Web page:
Williamsburg just might get more artsy in the future.
During the Monday City Council work session, City Manager Andrew Trivette discussed the potential for a new policy that regulates and encourages public art in Williamsburg.
Trivette specifically addressed mural art, but made it clear that mural art was not the limitation to the public art considerations but rather a good tool for examples and discussions.
The topic is part of the City’s Goals, Objectives and Initiatives for 2019 and 2020 because it believed that public art enhances a community’s identity and increases its economic vitality, according to the agenda item summary from the city.
“One of the things we frequently worry about is the aesthetics and how this will affect the aesthetics of Williamsburg,” Trivette said. “I don’t think anybody denies the aesthetics of Williamsburg are sort of a core principle to what we do and to what makes us unique and attractive.”
Trivette’s presentation demonstrated that adding public art to the city was more than just painting on walls. The potential new policy would first have to define mural art.
In his research, Trivette pulled four definitions of mural art from localities in Virginia and across the country, as well as the Oxford Dictionary, that had both broad and concise definitions of mural art. One of the trickiest aspects of the definition was regulating commercial advertising in the murals.
Trivette gave examples from other localities in Virginia that had mural artwork done but found issues when the locality realized the work, in some form or another, potentially represented a form of advertising. For example in Arlington, Trivette said a local store that sold tobacco products had a mural painted that featured a cigar. Once the city determined the cigar was a form of advertising, the image was changed.
“To me, this should be easy,” Trivette said when addressing advertising limits. “Because advertising and the boundary between art and what is advertising is so thin I would be a proponent that we not get involved in it, that we use the more generic language…as the definition and allow our process to determine if the art, regardless of content, is appropriate or not.”
The process of deciding not only what art to include but where it would be featured was a subject that Trivette also researched based on other localities. What he found was that localities with robust art programs generally follow four steps:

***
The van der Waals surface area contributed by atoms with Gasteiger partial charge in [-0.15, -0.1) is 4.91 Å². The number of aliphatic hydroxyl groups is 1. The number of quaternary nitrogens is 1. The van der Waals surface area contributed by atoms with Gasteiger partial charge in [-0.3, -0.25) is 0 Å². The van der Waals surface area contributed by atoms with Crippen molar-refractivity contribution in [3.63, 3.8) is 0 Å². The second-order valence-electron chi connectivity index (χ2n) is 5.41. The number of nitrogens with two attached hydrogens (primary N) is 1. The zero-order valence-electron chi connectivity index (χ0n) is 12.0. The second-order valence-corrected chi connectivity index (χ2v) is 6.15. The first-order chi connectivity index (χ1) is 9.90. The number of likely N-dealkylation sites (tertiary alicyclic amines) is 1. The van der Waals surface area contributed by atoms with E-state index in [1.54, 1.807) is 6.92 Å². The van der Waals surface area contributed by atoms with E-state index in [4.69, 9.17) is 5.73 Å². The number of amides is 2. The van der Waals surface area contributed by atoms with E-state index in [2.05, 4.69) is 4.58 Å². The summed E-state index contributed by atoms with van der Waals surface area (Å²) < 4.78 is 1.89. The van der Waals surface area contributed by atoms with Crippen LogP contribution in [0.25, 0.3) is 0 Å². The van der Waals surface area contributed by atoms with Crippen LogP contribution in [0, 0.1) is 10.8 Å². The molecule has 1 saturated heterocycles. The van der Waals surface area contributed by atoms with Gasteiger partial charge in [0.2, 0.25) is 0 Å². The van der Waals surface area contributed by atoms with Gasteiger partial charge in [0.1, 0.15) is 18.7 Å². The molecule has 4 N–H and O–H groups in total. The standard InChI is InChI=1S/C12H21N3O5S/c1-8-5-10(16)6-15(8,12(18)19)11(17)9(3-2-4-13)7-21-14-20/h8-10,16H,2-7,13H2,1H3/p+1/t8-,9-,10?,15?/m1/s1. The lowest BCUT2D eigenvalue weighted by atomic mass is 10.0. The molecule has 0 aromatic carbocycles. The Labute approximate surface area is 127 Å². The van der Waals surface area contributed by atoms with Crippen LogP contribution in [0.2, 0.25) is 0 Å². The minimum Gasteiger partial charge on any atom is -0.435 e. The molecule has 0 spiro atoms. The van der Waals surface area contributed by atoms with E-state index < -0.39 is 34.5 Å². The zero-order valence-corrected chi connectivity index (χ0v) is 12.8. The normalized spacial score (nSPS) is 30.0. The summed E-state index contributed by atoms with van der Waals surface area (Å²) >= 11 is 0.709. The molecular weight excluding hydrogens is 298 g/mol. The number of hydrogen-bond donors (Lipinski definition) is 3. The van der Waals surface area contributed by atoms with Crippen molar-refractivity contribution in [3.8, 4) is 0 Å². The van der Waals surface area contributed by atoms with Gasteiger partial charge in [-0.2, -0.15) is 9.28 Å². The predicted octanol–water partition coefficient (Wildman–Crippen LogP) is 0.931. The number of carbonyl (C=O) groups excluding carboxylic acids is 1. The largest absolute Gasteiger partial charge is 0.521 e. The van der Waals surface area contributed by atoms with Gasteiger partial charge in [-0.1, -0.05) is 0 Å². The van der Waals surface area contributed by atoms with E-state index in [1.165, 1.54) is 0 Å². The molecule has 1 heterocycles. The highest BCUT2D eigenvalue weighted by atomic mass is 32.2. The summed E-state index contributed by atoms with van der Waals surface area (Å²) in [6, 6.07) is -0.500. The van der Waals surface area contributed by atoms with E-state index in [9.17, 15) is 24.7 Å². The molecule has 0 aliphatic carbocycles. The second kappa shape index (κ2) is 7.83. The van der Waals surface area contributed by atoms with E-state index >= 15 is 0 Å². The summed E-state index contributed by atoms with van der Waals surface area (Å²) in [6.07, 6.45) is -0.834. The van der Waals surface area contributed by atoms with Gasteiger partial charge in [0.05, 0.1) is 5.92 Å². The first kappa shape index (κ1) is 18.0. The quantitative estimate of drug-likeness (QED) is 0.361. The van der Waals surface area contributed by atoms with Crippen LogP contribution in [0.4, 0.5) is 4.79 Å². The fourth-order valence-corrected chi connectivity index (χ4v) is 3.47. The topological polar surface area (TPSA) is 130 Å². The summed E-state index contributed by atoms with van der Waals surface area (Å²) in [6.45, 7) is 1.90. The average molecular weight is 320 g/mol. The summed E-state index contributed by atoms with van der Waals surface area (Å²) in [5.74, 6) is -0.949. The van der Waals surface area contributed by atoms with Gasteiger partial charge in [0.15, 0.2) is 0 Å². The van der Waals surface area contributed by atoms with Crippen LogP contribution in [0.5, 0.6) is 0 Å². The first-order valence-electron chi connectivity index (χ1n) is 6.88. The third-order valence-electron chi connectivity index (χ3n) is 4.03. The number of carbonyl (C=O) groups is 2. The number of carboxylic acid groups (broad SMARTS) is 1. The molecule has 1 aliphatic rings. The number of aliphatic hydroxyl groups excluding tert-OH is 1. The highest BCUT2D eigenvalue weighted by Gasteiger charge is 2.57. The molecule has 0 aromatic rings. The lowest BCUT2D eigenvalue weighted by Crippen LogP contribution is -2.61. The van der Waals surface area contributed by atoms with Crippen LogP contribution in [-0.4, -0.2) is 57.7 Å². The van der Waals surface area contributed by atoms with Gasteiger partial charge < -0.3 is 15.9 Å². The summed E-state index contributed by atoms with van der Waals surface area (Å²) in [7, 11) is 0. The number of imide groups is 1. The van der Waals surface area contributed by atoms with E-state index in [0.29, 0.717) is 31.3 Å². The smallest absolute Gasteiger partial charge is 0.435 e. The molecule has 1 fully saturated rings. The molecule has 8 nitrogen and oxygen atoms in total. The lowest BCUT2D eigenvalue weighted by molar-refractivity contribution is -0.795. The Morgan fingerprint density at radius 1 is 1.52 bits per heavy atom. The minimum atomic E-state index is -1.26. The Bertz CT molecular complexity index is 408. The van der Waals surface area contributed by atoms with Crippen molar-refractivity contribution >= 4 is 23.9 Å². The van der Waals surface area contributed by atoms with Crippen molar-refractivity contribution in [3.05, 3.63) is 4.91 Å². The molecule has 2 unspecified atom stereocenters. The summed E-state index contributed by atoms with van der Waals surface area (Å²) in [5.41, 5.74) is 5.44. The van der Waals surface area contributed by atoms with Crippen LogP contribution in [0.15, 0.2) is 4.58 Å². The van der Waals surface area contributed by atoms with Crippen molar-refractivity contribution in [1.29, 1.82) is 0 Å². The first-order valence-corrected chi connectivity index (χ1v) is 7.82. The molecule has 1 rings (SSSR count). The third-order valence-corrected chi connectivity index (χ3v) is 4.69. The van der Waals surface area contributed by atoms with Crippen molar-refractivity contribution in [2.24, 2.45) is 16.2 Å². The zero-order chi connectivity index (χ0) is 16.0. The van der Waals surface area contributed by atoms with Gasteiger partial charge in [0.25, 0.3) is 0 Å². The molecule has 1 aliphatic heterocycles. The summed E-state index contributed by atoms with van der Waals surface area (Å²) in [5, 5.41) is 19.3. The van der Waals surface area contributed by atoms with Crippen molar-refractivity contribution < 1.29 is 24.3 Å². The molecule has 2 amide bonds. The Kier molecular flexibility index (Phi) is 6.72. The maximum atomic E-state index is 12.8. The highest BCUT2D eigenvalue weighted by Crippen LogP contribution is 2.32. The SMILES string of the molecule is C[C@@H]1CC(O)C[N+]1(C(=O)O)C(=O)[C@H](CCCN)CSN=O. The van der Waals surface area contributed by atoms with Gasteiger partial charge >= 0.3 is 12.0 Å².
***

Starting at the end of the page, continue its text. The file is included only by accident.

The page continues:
- Public art application to an art liaison
- Art reviewed by an art [council]
- Architectural review by the Architectural Review Board
- Site plan review by the Planning Commission
Trivette mentioned there were other localities that created a “certificate of appropriateness” as part of the approval process. What this means is the city’s Architectural Review Board is not considering whether the content of the art is appropriate but rather the location.
In regards to the site plan review step of the process, Trivette said it was important to note that public art applications are coming to the city more frequently now because developers are recognizing people are more drawn to places that have a distinct aesthetic value.
However, that process is not set in stone and Trivette said there are options to cut down on the length, such as potentially including members of the Planning Commission and the City Council on the Arts Council.
Trivette said the most important part of the potential policy was to consider funding. He proposed the city consider taking 1 percent equal to the annual CIP amount to fund some of the public projects.
“This is a soft commitment,” he said. “Because what you’re saying is our priority is to provide…1 percent for public art…in great years, we’ll be able to do that and in lean years, I will be recommending we dial that back.”
Trivette said his calculations showed that, should it have been taken from this most recent year’s CIP, the 1 percent would amount to about $165,000 based on the total value of $16.5 million. However, Trivette added that it would be an investment in the community.
“What we are recognizing here is [that] art and tourism are linked together,” he said.
Following the presentation, other members of the City Council expressed their thoughts on the project.
Councilman Benny Zhang expressed legal concerns for the certificate of appropriateness and whether or not it would create legal issues with freedom of speech. In addition, Zhang commented on the ways the art program can improve the city as well as the potential process.
“What we should do for public arts, or at least how I see it, is that potential tourism draw,” Zhang said. “If we’re just doing a public arts program for the sake of saying we’re just putting up public art—we should be bold we should, try to encourage those artists to want to put in those ideas and not feel like they’re going to be inhibited by whatever process. Now with that said, I think we ought to have a process.”
Monday’s work session was just the initial discussion of the potential program but Trivette said he hopes to have a draft prepared for the policy in the coming months.
The next Williamsburg City Council meeting will be at 2 p.m. on Wednesday in the Stryker Center.